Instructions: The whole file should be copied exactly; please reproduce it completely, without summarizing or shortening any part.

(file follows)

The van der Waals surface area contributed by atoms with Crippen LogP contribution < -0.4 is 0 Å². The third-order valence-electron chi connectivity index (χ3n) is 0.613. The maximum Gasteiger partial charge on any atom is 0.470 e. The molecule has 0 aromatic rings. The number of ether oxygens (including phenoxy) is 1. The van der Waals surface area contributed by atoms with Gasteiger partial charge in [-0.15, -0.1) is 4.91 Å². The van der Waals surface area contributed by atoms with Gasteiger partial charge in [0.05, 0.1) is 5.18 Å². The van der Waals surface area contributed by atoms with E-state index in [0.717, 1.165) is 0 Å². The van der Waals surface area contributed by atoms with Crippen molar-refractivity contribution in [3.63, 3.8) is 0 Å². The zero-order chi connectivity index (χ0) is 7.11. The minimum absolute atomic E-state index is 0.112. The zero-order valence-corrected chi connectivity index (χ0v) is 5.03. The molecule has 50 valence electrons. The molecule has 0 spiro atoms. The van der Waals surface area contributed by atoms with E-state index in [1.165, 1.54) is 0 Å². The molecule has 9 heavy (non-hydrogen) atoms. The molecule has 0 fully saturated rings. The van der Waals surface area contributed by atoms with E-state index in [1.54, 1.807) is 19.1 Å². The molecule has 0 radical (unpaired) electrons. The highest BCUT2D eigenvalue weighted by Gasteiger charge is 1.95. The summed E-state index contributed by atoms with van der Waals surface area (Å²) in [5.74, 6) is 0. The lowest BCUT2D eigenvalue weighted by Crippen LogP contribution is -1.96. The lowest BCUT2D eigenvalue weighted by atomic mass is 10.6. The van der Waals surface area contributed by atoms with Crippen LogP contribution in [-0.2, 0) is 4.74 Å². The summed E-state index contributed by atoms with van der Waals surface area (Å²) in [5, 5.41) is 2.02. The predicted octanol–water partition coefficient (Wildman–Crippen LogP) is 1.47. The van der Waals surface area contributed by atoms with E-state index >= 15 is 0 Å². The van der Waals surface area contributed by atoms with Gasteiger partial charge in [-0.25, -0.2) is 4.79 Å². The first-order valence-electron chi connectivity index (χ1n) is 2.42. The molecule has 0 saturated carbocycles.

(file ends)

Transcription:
The van der Waals surface area contributed by atoms with Crippen LogP contribution < -0.4 is 0 Å². The third-order valence-electron chi connectivity index (χ3n) is 0.613. The maximum Gasteiger partial charge on any atom is 0.470 e. The molecule has 0 aromatic rings. The number of ether oxygens (including phenoxy) is 1. The van der Waals surface area contributed by atoms with Gasteiger partial charge in [-0.15, -0.1) is 4.91 Å². The van der Waals surface area contributed by atoms with Gasteiger partial charge in [0.05, 0.1) is 5.18 Å². The van der Waals surface area contributed by atoms with E-state index in [0.717, 1.165) is 0 Å². The van der Waals surface area contributed by atoms with Crippen molar-refractivity contribution in [3.63, 3.8) is 0 Å². The zero-order chi connectivity index (χ0) is 7.11. The minimum absolute atomic E-state index is 0.112. The zero-order valence-corrected chi connectivity index (χ0v) is 5.03. The molecule has 50 valence electrons. The molecule has 0 spiro atoms. The van der Waals surface area contributed by atoms with E-state index in [1.165, 1.54) is 0 Å². The molecule has 9 heavy (non-hydrogen) atoms. The molecule has 0 fully saturated rings. The van der Waals surface area contributed by atoms with E-state index in [1.54, 1.807) is 19.1 Å². The molecule has 0 radical (unpaired) electrons. The highest BCUT2D eigenvalue weighted by Gasteiger charge is 1.95. The summed E-state index contributed by atoms with van der Waals surface area (Å²) in [5.74, 6) is 0. The lowest BCUT2D eigenvalue weighted by Crippen LogP contribution is -1.96. The lowest BCUT2D eigenvalue weighted by atomic mass is 10.6. The van der Waals surface area contributed by atoms with Crippen LogP contribution in [-0.2, 0) is 4.74 Å². The summed E-state index contributed by atoms with van der Waals surface area (Å²) in [5, 5.41) is 2.02. The predicted octanol–water partition coefficient (Wildman–Crippen LogP) is 1.47. The van der Waals surface area contributed by atoms with E-state index >= 15 is 0 Å². The van der Waals surface area contributed by atoms with Gasteiger partial charge in [-0.25, -0.2) is 4.79 Å². The first-order valence-electron chi connectivity index (χ1n) is 2.42. The molecule has 0 saturated carbocycles.